First, real quick, THANK YOU again! “Humble Homes, Simple Shacks” has been the #1 selling book on for two days now! I make absolute crap off each book sold, but I’m more so glad that decent sales will mean I’ll get to release ANOTHER tiny housing book down the road- one that’s close to done already! You can order the new book- for $11.29- below…

And…a cool find from


These might be a little tiny for most, but the idea, and one not all that new, is pretty cool. I’ve often talked about this in response to people who say that the cabins I’ve built are too small, carry too few amenities, and just aren’t logical for actual use. Most people also exclaim “but there’s no bathroom!”- well, do like the majority of the world (not the US) and build a seperate outhouse or facility- problem solved. Or just add a tiny composting, sawdust toilet in one of them. You could clearly do the same with another mini kitchen outbuilding, and so on- or just cook outdoors. What people fail to realize is that I only have so much yard space, money, time, and energy, and that I build my little cabins as recycled-material examples of WHAT could be done with junk- I’m hoping, with them, to convey the ideas and approaches, more than “You must live in this 30 square foot cabin”. I also already have my own small/modestly sized home, and 250 square foot Vermont Cabin, so there’s no need to build anything “BIG” yet. I am, however, in the process of designing a REALLY easy to build, and affordable vacation cabin that is roughly 10′ by 10′- which has a cooking area, a sleep bunk, and a tiny, tiny, bathroom. No billiards room though!
    Anyway, I like the way this guy is thinking, although he’ll be the recipient of critique, no doubt, from those who misread the message. Here’s a guy who is DEFINITELY keeping it simple! 

Again, I first saw this on Alex Johnson’s very cool blog SHEDWORKING, which is definitely worth your time….and here’s the info Alex offered up…

 This is a design from  Atelier Ichiku that he simply dubbed “The Cabins”. These four mini sheds were built for a Japanese writer so that he could work in one (which features a desk and shelf), use another as a lavatory, the third as a prayer room and the final one as storage. Each cabin is 90cm wide with a porthole window but they each have various depths, as Architectural Review recounts (using lots more photos too).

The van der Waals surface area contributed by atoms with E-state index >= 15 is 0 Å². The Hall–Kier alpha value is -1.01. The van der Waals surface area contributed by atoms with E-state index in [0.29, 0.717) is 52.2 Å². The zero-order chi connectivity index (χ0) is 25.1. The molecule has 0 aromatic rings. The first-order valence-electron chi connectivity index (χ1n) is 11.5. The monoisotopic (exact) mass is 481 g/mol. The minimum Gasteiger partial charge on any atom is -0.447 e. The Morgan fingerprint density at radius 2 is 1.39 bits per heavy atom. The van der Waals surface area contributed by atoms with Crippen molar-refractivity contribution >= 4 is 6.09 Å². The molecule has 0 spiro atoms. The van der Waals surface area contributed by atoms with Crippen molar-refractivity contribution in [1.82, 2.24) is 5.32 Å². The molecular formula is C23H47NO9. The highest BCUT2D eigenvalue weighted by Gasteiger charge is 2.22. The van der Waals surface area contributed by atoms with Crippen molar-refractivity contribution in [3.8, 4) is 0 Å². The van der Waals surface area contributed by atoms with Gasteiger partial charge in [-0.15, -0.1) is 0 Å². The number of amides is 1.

I say, in terms of both sides of this…
THE PROS- small, EASY to build, VERY portable, affordable, you’re forced out of doors more- in a day and age where people spend too much of their lives inside, easy to replace or fix if damaged or vandalized.
THE CONS- getting from one to another when its raining, insulating them would lose further interior space (in such a small and confined area even losing a few inches of space would be noticeable), anchoring them and keeping them from blowing over- they seem so narrow and top heavy (this could be remedied easily though).

Either way, it certainly is a visually intriguing design!

The Writer’s Haven Tiny Guest House/Cabin Photo Gallery (from The Jamaica Cottage Shop)
January 23, 2012, 2:26 pm
Filed under: Uncategorized

     First, a REALLY cool, and thorough, review of my “Humble Homes, Simple Shacks” book just came in from Andrew Odom of– a great site.  Check it out HERE… 
     Andrew is very involved with both the back to the land, and tiny housing movement. The book also made it to the #1 spot on’s carpentry books category again- which is just crazy. Thank you all! You can see the cover art, and order it below….

THE WRITER’S HAVEN- one of my all time favorite tiny house/cabin designs….

Today’s post is for the sake of inspirational eye candy for MYSELF, as well, hopefully, as all of you. This little cabin, dubbed “The Writer’s Haven” by the Jamaica Cottage Shop in South Londonderry, Vermont is amongst, in my opinion, one of the cooler, nicer looking, micro cabin kits on the market. I was bumpin’ around online last night and browsing through the JCS’s site, when I also saw that they have a floor model or two of this very cabin, both selling damn reasonably, at under $7000. Being a stubborn do-it-yourselfer, its rare that I even consider buying anything off anyone else, especially cabin or shed related, but this Writer’s Haven would be pretty incredible in a woodland setting if you didn’t have the time, and know-how to set out upon building such a thing. You can find more from Domenic Mangano and crew at:

I’d LOVE to visit one of these someday- and film it perhaps….

-Derek “Deek” Diedricksen